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How Much Savings to Use to Pay Credit Card Debt?

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    How Much Savings to Use to Pay Credit Card Debt?

    Hi all,

    I've been struggling with myself recently as to when to pay off a credit card - stay on my payment plan or take a chunk out of savings.

    I have $1400 left on my card (13% APR) that I've been paying off all year.

    I have $8300 in savings.

    I'd LOVE to pay off the card NOW, freeing up cash for the holidays as well as starting to work on another card ($3000/11% APR).

    However, the pay off would put me at $7000 in savings which equals three months of emergency cash if I lost my job tomorrow.

    I'm on the tipping edge as to whether to continue with my payment plan (which was originally through December, but interest added up so it will take me through January to fully pay it off) or just buck it up, take the risk and pay it all off now. I put $500 in savings every month, so I'd get back what I paid off within a few months.



    You should keep 3 to 6 months' worth of cash available as an EF. So, I wouldn't let your savings drop below that level. How stable is your job? Do you forsee a layoff? Do you have other debts? If your job is stable and you aren't overwhelmed with other debts and expenses, then I'd pay off the card today.


      Job is relatively stable (government, no layoffs expected but then again, who ever expects that?) and the only other "pressing" debt is my other card with $3,000 to pay off.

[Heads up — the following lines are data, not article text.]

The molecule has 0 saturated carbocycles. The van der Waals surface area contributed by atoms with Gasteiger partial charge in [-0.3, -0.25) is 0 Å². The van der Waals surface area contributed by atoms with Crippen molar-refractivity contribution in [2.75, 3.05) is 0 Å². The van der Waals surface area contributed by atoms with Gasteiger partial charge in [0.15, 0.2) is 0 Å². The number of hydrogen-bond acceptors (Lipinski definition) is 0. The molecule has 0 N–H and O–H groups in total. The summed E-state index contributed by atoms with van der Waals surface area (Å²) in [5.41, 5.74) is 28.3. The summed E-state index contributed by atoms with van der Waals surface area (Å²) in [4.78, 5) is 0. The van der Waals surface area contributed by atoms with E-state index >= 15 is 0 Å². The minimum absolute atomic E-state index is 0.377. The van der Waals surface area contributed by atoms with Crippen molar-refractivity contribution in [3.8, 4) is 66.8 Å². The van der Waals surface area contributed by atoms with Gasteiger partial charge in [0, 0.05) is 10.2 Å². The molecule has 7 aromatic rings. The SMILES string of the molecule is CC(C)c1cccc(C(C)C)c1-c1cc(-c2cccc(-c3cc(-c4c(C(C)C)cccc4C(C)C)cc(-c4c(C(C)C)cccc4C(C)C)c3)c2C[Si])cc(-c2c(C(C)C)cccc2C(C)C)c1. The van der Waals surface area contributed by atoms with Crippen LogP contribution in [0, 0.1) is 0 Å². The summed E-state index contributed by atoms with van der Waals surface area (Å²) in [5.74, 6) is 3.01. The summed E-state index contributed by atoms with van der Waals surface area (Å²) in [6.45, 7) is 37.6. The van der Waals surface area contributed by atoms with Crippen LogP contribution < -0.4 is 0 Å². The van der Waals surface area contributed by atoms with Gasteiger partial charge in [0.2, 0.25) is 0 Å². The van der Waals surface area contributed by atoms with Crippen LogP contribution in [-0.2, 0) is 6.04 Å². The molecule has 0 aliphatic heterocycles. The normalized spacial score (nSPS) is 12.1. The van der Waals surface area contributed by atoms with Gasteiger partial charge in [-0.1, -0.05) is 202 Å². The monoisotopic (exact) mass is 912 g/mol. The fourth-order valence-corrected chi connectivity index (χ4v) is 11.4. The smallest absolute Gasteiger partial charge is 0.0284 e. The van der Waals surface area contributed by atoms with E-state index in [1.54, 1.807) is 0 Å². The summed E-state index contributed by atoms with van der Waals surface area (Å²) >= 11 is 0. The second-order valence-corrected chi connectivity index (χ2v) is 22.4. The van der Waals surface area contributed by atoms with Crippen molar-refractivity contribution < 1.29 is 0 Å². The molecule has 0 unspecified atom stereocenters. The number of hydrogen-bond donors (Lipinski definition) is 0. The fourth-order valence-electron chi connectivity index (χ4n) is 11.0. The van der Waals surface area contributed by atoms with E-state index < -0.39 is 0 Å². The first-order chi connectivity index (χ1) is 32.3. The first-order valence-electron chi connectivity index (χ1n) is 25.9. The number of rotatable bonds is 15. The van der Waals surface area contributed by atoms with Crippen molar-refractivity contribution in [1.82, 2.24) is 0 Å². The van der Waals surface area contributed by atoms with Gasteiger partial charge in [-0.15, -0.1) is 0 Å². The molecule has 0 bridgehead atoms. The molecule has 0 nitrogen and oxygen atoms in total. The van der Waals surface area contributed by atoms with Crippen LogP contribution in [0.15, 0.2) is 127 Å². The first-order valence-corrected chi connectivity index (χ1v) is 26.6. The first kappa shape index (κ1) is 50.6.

I have a mortgage but I don't consider that a massive debt. My budget is pretty barebones - just mortgage, utilities, food, insurance and a gym membership and $500 a month into savings.

      I also have investments and Roth IRAs and 401K but I don't consider those readily accessible for fast cash.


        Pay off the card. Then focus on the other card. You're savings will rebuild quickly once the cards are gone.


          Since your job is relatively stable, I'd pay off the first card. Actually, I'd pay off both cards and then work on rebuilding the emergency fund as quickly as possible using the regular amount you send to savings plus the amounts you were paying on both cards as well as any extra you could scrape together. But that's just me.


            I agree, pay the card off and work to the other one. Make sure you stay above 3 months expenses.


              If $7,000 equals 3 months' worth of expenses, then $8,300 equals roughly 3.5 months' worth of expenses. That means that if you lost your job tomorrow you'd only have 2 extra weeks covered than if you had dipped into your savings to pay off the $1,400 balance.

              Since you don't feel like your job is in jeopardy in any way, I say bite the bullet and pay off the $1,400 card now. As you said, you'll save it back up again in just about 3 months.

              Not only that, but there's something to be said for the empowering and motivating feeling you get from taking proactive steps to paying down debt.


                Since you can reborrow on the Credit Card, I'd pay it all off today.